Billede fra elektronmikroskop af en stoma (spalteåbning) på et blad fra en tomatplante.

The sum of evaporation and plant transpiration, which add water vapor to the atmosphere.

Evapotranspiration is part of the water cycle, in which the water on Earth moves through a series of states and steps in an endless cycle.

Transpiration is the evaporation of water from plants, especially the leaves. The plants evaporate water, transpire, through tiny openings in their leaves called stomata. Some water is lost through these openings accidentally, when they are opened to let in carbon dioxide for photosynthesis. But plants also transpire water intentionally from the stomata to cool off, and to enable the transport of minerals and water from roots to shoots.

A leaf will transpire its own weight in water many times during a growing season, and a whole tree can transpire many thousand liters of water a year. The amount of water transpired by the plants depends on a number of factors including temperature, water availability, humidity, wind and of course the characteristics of the particular plant species.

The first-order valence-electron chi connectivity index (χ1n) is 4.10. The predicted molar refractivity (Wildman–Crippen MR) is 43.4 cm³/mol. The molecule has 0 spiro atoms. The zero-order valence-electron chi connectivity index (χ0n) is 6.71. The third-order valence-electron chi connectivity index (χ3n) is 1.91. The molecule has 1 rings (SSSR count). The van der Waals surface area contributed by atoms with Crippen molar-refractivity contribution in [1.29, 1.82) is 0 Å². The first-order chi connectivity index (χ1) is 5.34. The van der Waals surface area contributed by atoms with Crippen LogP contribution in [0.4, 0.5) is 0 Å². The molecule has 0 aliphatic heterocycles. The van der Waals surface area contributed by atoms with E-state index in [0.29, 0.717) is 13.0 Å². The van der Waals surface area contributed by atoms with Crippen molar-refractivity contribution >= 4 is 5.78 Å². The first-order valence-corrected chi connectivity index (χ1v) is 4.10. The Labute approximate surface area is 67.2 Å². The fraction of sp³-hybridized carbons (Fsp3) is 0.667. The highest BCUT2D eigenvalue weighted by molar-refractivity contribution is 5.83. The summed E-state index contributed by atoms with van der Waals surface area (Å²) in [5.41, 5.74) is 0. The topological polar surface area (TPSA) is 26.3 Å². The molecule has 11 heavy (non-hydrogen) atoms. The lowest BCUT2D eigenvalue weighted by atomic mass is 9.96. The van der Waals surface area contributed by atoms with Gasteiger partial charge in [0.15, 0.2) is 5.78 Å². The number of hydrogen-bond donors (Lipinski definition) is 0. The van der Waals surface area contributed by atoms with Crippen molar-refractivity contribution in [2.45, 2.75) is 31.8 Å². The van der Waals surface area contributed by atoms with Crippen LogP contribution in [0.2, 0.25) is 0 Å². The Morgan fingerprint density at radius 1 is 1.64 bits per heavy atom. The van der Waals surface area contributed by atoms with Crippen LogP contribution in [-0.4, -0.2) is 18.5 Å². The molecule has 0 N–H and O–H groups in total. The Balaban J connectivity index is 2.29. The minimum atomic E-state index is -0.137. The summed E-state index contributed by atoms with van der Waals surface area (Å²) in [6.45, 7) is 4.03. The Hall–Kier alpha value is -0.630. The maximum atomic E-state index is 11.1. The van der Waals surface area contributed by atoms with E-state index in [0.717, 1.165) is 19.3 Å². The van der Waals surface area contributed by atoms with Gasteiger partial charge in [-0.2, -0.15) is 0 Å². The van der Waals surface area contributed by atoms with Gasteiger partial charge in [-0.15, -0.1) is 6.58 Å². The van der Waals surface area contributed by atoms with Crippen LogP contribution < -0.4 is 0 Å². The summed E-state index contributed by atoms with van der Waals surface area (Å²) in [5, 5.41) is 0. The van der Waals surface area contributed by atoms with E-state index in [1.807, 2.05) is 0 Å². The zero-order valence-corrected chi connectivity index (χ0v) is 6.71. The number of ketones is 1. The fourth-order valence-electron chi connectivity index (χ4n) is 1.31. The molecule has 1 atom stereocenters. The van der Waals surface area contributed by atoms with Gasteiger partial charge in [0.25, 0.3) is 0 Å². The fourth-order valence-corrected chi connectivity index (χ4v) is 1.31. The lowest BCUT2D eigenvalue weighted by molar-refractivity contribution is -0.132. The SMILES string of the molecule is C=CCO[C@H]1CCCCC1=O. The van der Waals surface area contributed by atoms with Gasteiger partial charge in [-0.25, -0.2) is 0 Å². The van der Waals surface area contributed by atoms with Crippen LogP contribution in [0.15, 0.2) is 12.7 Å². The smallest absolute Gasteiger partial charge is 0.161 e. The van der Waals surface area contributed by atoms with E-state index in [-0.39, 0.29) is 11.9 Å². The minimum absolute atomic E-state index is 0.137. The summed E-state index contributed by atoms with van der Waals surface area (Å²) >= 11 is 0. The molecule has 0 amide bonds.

The evaporation from the ground, lakes, rivers and oceans is mainly caused by solar radiation heating the surface. The large majority of evaporation takes place from the oceans. In some definitions of evapotranspiration, the evaporation from surface-waters (lakes, oceans) is excluded.

The amount of water that evaporates from the ground depends mainly on the availability of energy from solar radiation to vaporize the water. If the ground is shaded by vegetation, evaporation is reduced.

Evapotranspiration varies with latitude, season, time of day, wind, and cloud cover. Generally, the potential evapotranspiration is greater close to the equator, since more energy for vaporizing water is available from solar radiation.

Water vapor is an important part of the natural greenhouse effect.